Impact of education on crime

Letters to the Editor

Education Minister Nyan Gadsby-Dolly – Jeff Mayers

THE EDITOR: Children were away from school for well over two years and while the measure was to protect them from contracting the covid19 virus and becoming seriously ill or dying, there is no gainsaying the many other side effects that came along with their absence. For this reason, it is my view that the July-August vacation should have been shortened to three or four weeks.

We are bombarded in the daily newspapers about criminal activity throughout the country, heinous and brutal crimes leading to fatalities. The homicide rate may well put us in the top five countries in the world for the wrong reasons. I submit that the policymakers get to understand that one of the most effective forms of crime prevention is achieved through education.

Let’s get back to children and the effect of their long absence from school. School absence leads to less social interaction and can result in some children completely losing touch with friends. Scientists at the Norwegian Social Research (NOVA) institute in a study compared youths with and without close friends to confide in and found that a significantly greater proportion of those lacking a close friend reported having more depressive symptoms than those with close friends.

The extended period that children were away from school brought about limited interaction with other children. Some children ended up completely losing their social network. In my teacher training years, some 46 years ago, I learned that birth to five years were the most important years in a child’s development. Recent brain research indicates that birth to age three is now the most important period in a child’s development.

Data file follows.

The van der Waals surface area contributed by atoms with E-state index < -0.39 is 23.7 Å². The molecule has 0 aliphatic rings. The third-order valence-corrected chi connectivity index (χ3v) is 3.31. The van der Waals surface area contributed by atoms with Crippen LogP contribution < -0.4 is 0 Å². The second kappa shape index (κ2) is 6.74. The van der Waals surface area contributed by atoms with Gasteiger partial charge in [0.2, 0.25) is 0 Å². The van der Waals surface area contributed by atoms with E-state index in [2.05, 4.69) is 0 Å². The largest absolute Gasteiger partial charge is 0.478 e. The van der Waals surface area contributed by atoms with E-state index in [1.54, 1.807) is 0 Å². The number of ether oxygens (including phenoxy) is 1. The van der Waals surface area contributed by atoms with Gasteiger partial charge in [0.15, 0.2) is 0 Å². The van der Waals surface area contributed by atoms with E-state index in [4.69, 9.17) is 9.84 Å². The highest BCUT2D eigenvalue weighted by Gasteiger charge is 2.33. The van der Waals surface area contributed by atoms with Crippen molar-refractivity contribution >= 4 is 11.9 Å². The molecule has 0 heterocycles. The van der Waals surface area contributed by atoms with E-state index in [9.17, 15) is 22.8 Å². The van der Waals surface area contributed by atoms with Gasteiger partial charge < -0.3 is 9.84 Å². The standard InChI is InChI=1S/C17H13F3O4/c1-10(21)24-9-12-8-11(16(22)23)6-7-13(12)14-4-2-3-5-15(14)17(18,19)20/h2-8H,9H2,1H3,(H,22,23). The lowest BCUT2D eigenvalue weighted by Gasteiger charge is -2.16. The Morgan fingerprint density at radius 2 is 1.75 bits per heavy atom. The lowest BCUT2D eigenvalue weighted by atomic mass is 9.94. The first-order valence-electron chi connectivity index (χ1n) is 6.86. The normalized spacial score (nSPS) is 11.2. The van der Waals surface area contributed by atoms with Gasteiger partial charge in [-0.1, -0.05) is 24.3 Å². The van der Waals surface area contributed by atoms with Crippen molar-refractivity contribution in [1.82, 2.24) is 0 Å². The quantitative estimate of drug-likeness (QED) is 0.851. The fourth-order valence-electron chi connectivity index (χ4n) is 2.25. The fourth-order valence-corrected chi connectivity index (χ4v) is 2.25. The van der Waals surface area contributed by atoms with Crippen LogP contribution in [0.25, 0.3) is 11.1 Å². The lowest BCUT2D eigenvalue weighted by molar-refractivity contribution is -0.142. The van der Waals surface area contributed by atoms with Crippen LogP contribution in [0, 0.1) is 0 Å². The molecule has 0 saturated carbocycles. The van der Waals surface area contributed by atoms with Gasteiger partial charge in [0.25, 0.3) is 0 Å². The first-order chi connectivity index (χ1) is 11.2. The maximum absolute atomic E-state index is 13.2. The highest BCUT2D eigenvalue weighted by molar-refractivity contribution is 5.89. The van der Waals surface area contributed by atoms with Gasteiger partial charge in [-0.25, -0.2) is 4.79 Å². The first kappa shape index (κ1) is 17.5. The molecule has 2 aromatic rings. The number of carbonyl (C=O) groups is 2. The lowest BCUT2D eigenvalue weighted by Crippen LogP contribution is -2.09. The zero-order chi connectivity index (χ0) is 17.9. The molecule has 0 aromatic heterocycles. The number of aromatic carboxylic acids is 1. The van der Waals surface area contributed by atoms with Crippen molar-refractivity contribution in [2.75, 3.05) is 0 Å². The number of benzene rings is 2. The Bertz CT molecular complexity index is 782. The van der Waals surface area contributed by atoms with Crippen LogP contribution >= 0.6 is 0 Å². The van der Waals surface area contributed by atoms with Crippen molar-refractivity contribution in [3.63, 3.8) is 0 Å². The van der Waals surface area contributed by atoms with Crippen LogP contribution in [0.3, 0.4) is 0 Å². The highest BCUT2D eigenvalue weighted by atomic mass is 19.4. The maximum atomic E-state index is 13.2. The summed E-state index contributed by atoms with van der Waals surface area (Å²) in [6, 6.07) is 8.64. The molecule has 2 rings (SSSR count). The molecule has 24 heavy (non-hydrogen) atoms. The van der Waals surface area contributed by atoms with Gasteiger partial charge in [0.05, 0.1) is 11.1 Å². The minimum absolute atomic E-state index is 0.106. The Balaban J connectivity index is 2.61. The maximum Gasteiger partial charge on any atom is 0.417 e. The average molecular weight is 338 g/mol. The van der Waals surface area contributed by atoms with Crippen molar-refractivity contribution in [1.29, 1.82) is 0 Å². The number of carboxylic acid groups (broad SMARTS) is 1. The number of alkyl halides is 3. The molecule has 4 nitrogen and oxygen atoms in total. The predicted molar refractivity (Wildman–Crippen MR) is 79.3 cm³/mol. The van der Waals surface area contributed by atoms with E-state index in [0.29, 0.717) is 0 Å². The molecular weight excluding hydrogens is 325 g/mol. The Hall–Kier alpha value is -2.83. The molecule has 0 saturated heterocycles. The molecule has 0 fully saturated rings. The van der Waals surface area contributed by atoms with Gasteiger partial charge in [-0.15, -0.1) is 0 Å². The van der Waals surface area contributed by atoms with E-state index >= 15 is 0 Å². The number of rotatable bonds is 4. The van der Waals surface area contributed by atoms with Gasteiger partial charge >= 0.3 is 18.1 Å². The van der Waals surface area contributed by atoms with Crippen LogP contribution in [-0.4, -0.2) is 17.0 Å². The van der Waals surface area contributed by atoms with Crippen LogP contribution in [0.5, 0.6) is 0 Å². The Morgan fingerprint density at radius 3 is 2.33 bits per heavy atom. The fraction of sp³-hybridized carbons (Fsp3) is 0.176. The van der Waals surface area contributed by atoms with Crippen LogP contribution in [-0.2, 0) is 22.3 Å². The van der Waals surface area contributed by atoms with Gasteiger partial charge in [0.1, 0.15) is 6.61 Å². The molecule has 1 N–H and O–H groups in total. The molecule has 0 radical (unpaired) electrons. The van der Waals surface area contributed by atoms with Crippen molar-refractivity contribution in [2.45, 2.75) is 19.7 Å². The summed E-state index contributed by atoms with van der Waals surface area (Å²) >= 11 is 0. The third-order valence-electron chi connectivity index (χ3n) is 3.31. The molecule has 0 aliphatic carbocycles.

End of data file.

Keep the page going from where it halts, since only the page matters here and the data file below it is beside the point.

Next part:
This just goes to show how important home life and pre-school are for the furtherance of education. As the child gets to primary and then secondary school, social support from friends and peers helps to protect adolescents from mental disorders.

The mission of the Ministry of Education should be focused on developing sound educational policies that enable the creation of a knowledge-based society. It is imperative that it provides equitable, inclusive and quality education and lifelong learning opportunities to all children and harnesses their full potential to become productive citizens.

Parents have a great role to play in the education of their children. This brings to mind two famous quotes. One, from Benjamin Franklin, says, “A good example is the best sermon.” The other, from James Baldwin, says, “Children have never been very good at listening to their elders but they have never failed to imitate them.” And one can never leave out the proverb, “Example is better than precept.”

The ministry will be hamstrung if parents don’t play their part and show genuine interest in their child’s education.

Education is the key to preventing crime. Less educated people are more likely to be convicted and their children are more likely to commit crimes. A population that is better educated has less unemployment, reduced dependence on public assistance programs and provides greater tax revenue.

Education plays a key role in the reduction of crime, improved public health and greater political and civic engagement. Education is a powerful tool for breaking the cycle of poverty, supporting child survival, growth, development and well-being, and closing the gap in social inequality and, as a consequence, reducing criminal activity.


Point Fortin

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